No - but I am going to ConDFW this weekend! And to celebrate, I thought I would post the thematically-appropriate first entry in what will hopefully be a weekly feature: book reviews! (See, all that about me going to read more wasn't just hot air.)
This is one I picked up at the last local con, from an author named Mark Finn, who absolutely floored me at his reading. Around here, he's Kind of a Big Deal - and that was before we found out this week that he's been tapped to write for Conan. Seriously, seriously check this out.
The Transformation of Lawrence Croft
by Mark Finn
MagicCon is an ordinary fantasy/science fiction convention. Three days of comic books, anime, and X-Files jokes, which is exactly what Larry Croft and his friends D.J. McGuiness, Fred "The Turk" Terkington, and Burt Vaughn, are looking for. Unfortunately for Larry, a long-forgotten Roman god named Stercutus is primed to make a comeback, and this particular god's sphere of influence really stinks. What follows is a picaresque mash-up of Urban Fantasy and Fandom as worlds collide, friendships are forged, and confusion abounds in a city of secret magic and a sub-culture that Wants To Believe.
The first time I interacted with Mark Finn, we were both on a panel at a local sci-fi/fantasy convention. I was saying something about having gotten into fandom back in the heady days of AOL and dial-up modems and Sailor Moon e-zines. He looked at me with a pained expression, rubbed his forehead, and said "Kid, you're makin' my tumors throb."
I tell you this because you need to understand one vital fact about this book: it could not have been written by anyone but a world-class geek, someone who has lived and loved the con scene for literally decades... and there truly is no school like the old school.
Yes, there are jokes and stereotypes large and small (and like the con-goers Finn pokes fun at, trending towards large.) Yes, the four main characters are, with one happy exception, socially regressive nerdbros. But it's comedy of the "King of the Hill" varietal: a loving, exquisite, self-deprecating send-up of the neighborhood, as only a local could write it. (And to be clear, that's a small n – the Neighborhood here is something else entirely). It's Clerks nerd-banter with Bill and Ted comradery and Galaxy Quest-level misunderstandings. It's absolutely funny, but the humor doesn't come at the expense of heart.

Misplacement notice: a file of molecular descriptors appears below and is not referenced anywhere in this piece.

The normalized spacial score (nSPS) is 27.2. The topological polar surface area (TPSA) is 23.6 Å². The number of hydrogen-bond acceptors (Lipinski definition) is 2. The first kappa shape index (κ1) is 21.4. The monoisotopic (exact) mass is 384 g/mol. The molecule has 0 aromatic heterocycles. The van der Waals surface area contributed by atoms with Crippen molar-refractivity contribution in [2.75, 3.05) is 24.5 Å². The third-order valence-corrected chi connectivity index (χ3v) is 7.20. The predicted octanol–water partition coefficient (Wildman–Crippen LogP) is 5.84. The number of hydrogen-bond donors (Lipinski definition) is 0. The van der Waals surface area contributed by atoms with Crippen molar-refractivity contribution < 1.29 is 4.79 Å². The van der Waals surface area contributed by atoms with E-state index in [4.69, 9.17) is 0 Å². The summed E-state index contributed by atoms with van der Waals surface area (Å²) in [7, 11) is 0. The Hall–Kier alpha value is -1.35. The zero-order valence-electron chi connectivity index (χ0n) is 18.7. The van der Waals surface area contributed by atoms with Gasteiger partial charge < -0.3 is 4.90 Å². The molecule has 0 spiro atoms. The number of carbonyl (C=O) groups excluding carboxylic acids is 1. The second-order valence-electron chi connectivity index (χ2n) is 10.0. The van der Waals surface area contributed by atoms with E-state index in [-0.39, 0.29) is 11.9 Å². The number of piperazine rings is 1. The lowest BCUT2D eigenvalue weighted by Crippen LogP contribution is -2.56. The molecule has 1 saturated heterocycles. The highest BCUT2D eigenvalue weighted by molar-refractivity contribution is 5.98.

I'm sure if I looked hard enough, I could find some nits to pick. There are plenty of characters to keep track of, which was right up my alley, but may give some readers a mental CPU spike. The group of women introduced near the end veer a little close to the Sex and the City school of cattery for my taste (though the fan-snubbing author-celebrity-vampire Jane Callow is an unvarnished delight). And I might wish that the narrative cast its aspersions with a little less omniscience: I'm okay with someone being a sloppy sadsack disaster - delighted, in fact! - but to me it's better when that's just one character's take, rather than the judgment of the universe at large. (Because then we-the-reader can take a page from the Book of the Dude.)
My favorite bit:
"Okay, oh Wizened Sage, who do gamers not like?" said Burt.
"Well, they can't afford to not like anybody, can they?" muttered Turk.
D.J. peered at the ceiling in concentration. "Oh, I guess if you had to pick someone they didn't like, it would probably be the cosplayers and, uh, maybe the fanfic writers." The metaphor was falling apart, but as an intellectual riddle, it beat watching the hotel television.
"So, basically," said Burt slowly, "what you're saying is, the difference between a geek and a nerd is anyone who eats more paste than you two?"
"Yeah... hey, fuck you, man!"